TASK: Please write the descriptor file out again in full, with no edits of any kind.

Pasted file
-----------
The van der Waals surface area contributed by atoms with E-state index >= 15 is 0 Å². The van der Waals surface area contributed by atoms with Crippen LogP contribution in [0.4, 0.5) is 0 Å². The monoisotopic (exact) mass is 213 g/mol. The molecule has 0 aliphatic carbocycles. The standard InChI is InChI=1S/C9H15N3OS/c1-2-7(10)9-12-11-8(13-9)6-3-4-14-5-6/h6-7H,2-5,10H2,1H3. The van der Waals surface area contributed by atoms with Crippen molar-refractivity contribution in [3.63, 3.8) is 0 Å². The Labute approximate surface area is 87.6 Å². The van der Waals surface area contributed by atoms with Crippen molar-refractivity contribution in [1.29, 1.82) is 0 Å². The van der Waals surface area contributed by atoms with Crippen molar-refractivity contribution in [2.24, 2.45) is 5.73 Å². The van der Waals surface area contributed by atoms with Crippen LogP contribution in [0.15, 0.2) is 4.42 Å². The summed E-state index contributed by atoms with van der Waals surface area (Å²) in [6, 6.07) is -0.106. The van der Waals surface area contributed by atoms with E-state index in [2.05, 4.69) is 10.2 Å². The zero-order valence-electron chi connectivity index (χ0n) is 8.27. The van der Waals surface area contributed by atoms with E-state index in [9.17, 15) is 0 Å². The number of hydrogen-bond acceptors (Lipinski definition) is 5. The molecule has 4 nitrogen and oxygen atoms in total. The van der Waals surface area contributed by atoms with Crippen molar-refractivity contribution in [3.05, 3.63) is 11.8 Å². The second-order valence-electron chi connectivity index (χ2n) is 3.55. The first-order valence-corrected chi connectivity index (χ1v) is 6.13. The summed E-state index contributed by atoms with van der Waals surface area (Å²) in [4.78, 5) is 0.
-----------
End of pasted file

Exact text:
The van der Waals surface area contributed by atoms with E-state index >= 15 is 0 Å². The van der Waals surface area contributed by atoms with Crippen LogP contribution in [0.4, 0.5) is 0 Å². The monoisotopic (exact) mass is 213 g/mol. The molecule has 0 aliphatic carbocycles. The standard InChI is InChI=1S/C9H15N3OS/c1-2-7(10)9-12-11-8(13-9)6-3-4-14-5-6/h6-7H,2-5,10H2,1H3. The van der Waals surface area contributed by atoms with Crippen molar-refractivity contribution in [3.63, 3.8) is 0 Å². The Labute approximate surface area is 87.6 Å². The van der Waals surface area contributed by atoms with Crippen molar-refractivity contribution in [1.29, 1.82) is 0 Å². The van der Waals surface area contributed by atoms with Crippen molar-refractivity contribution in [2.24, 2.45) is 5.73 Å². The van der Waals surface area contributed by atoms with Crippen LogP contribution in [0.15, 0.2) is 4.42 Å². The summed E-state index contributed by atoms with van der Waals surface area (Å²) in [6, 6.07) is -0.106. The van der Waals surface area contributed by atoms with E-state index in [2.05, 4.69) is 10.2 Å². The zero-order valence-electron chi connectivity index (χ0n) is 8.27. The van der Waals surface area contributed by atoms with E-state index in [9.17, 15) is 0 Å². The number of hydrogen-bond acceptors (Lipinski definition) is 5. The molecule has 4 nitrogen and oxygen atoms in total. The van der Waals surface area contributed by atoms with Crippen molar-refractivity contribution in [3.05, 3.63) is 11.8 Å². The second-order valence-electron chi connectivity index (χ2n) is 3.55. The first-order valence-corrected chi connectivity index (χ1v) is 6.13. The summed E-state index contributed by atoms with van der Waals surface area (Å²) in [4.78, 5) is 0.